Mercedes has been my "difficult" child during our homeschooling.  A classic Taurus, she thinks that everything she does needs to be done perfectly.  So she puts a lot of pressure on herself to do her schoolwork perfectly the first time.

I kept trying to explain to her that I didn't mind her making mistakes - everyone makes them - I just wanted her to learn from them.  She wouldn't write because she's a "creative" speller - ie, she spells like my dad.  I wanted her to get her thoughts on paper, and then we would correct spelling later.

Finally, today, she brought me her narration on Heidi that she wrote.  I corrected her spelling and asked her to re-write it with the correct spelling, grammar and punctuation - and praised her to the skies for just doing it.  Same thing with her math. I explained what she did right (she set up the problems correctly) and what she did wrong (forgot to borrow/carry).  She left to do her work beaming. 

I reminded her of one of my favorite lines from my favorite movie, Meet the Robinsons - "From failure, you learn.  From success, not so much."

Don't be afraid to make mistakes.  The only time mistakes = failure is when you fail to learn from them.

Thursday, January 27, 2011

Storage, Hoarding, and Clutter

OK, so this is not really a homeschooling post, but it is home-oriented. 

I've been reading a bunch of blogs that are very alarmist in nature.  Store, store, store, hoard, hoard, hoard.  Get a treadle sewing machine and other items for living off the grid.  Repent, for the end is near!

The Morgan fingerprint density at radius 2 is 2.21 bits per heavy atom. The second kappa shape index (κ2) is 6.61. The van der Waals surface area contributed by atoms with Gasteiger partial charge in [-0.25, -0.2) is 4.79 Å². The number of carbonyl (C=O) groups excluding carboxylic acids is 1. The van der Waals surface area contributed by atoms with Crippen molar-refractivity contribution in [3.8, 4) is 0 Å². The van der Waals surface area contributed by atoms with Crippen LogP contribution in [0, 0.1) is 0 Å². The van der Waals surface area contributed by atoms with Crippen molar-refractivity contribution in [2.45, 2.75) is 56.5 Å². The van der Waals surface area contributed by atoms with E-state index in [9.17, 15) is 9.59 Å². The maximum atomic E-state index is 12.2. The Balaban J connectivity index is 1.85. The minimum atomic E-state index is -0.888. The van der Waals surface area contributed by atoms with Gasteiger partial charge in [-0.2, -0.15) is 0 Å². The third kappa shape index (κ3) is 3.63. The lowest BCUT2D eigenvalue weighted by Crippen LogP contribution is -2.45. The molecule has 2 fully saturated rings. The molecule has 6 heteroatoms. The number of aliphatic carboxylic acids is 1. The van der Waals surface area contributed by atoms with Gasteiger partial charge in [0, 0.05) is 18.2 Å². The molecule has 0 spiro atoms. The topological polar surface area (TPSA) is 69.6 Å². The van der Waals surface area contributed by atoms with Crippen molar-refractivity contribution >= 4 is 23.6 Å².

Well, maybe repentance is in order (it's never a bad thing).  And I'll grant that having an emergency plan and kit ready is smart.  But what worries me is that so many of these sites recommend "storing" so much that will probably never be used.

Yes, I know how to sew - and rather well, too.  I'm a good cook, and I like to have food storage on hand.  But I don't have material - because my lifestyle (homeschooling, work at home mother with a virtual assistance business and a bookkeeping business) doesn't allow me the time to sew.  It almost doesn't allow me time to blog!  And it so much of this sounds like hoarding without a plan.  Besides, I live in a small, 3 bedroom townhome with no storage space and too many people (my oldest daughter and her 2 kids are staying here temporarily).   And I have a "thing" about looking like I furnish my home in early Goodwill.  I'm not likely to make a desk by placing a board over food storage buckets or anything like unto it.